In 1885, the LIRR had made an agreement with the Prospect Park and Coney Island Railroad - the "Culver" line (now much of the route of the NYC Subway's F train in Brooklyn, except back then it ran at street level) to operate trains jointly over each other's tracks. The connection was between the Bay Ridge line at Parkville and the Culver line, and trains could switch onto the Culver line either from the east or west. From 1893 to 1899, the LIRR actually owned and ran the Culver line as a part of the NY & Manhattan Beach division. In 1895, a connection was made between the Fifth Ave. Elevated line and the Culver line, enabling trains to now travel directly from Brooklyn Bridge to both Manhattan Beach (via the LIRR) and Coney Island (via the Culver line). To the left is a scan of a ticket used for this joint service. (thanks to Alan D. Glick for this scan).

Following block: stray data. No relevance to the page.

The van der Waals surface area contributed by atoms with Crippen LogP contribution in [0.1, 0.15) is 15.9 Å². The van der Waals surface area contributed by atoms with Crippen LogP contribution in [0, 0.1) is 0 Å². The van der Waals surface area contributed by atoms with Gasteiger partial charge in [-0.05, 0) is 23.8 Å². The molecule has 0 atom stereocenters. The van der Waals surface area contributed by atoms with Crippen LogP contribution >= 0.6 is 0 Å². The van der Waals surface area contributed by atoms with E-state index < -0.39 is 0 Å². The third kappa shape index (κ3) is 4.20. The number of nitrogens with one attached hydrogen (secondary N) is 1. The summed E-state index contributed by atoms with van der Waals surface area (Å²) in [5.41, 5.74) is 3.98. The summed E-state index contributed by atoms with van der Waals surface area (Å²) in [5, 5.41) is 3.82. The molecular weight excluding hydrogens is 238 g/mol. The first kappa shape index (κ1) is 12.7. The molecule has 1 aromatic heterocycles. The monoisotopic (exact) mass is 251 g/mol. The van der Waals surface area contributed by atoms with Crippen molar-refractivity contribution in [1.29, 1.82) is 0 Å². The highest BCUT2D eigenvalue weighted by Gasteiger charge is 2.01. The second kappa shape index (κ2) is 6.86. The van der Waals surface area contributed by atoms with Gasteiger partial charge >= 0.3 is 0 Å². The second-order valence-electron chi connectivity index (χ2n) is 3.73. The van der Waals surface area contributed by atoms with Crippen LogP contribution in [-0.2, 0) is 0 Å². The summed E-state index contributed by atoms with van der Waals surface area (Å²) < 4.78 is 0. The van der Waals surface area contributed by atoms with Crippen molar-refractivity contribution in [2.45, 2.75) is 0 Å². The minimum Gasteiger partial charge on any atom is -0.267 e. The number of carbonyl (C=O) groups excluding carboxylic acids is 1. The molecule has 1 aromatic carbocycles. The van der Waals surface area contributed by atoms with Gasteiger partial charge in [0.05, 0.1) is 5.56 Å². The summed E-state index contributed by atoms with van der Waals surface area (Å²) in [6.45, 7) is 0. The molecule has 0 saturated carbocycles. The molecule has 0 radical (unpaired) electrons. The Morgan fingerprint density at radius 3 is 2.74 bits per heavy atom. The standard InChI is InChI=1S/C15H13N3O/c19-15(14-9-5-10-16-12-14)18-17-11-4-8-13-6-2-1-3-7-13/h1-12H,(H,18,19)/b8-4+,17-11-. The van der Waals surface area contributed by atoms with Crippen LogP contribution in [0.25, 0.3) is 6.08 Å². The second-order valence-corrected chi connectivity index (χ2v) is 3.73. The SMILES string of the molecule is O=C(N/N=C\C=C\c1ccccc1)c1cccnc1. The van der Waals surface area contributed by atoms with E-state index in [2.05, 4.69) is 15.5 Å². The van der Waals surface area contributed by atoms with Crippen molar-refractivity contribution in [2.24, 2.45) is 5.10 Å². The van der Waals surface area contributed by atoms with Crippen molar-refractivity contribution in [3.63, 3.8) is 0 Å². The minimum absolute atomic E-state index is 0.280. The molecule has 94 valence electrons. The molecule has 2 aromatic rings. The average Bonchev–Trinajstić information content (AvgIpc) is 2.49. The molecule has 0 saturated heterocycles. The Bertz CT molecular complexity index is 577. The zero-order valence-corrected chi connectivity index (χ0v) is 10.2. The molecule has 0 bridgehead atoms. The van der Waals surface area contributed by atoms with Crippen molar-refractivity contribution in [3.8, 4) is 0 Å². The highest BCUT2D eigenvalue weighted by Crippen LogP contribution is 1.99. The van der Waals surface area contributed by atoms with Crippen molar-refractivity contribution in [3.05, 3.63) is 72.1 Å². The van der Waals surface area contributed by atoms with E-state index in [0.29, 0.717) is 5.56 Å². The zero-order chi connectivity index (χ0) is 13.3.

Connection with the 5th Ave. El

In 1895, the LIRR and the Brooklyn Elevated made an agreement whereby the Elevated would run its rapid transit trains from Brooklyn Bridge (I'm not sure if this is from Park Row on the Manhattan side of the bridge or Sands St. on the Brooklyn side - probably the latter) through to Manhattan Beach (by that time the NY and Manhattan Beach Railway had been assimilated by the LIRR). The connection went from the Elevated's 5th Ave. line as it crossed over Atlantic Ave. Remnants of this connection sill existed at least into the 1970's, possibly 1980's. There was a short bit of elevated structure still standing on the southern side of Atlantic Ave. near Flatbush Ave. If anyone has a picture of this, please let me know. New 2/20/2002 - The third picture below shows the remnants of the base of this connection today. The first picture, from the collection of Ron Ziel, shows the elevated connection from the 5th Ave. El as it was being built in 1899. The second picture, from the collection of Vincent Seyfried, shows the completed connection with the El in 1903.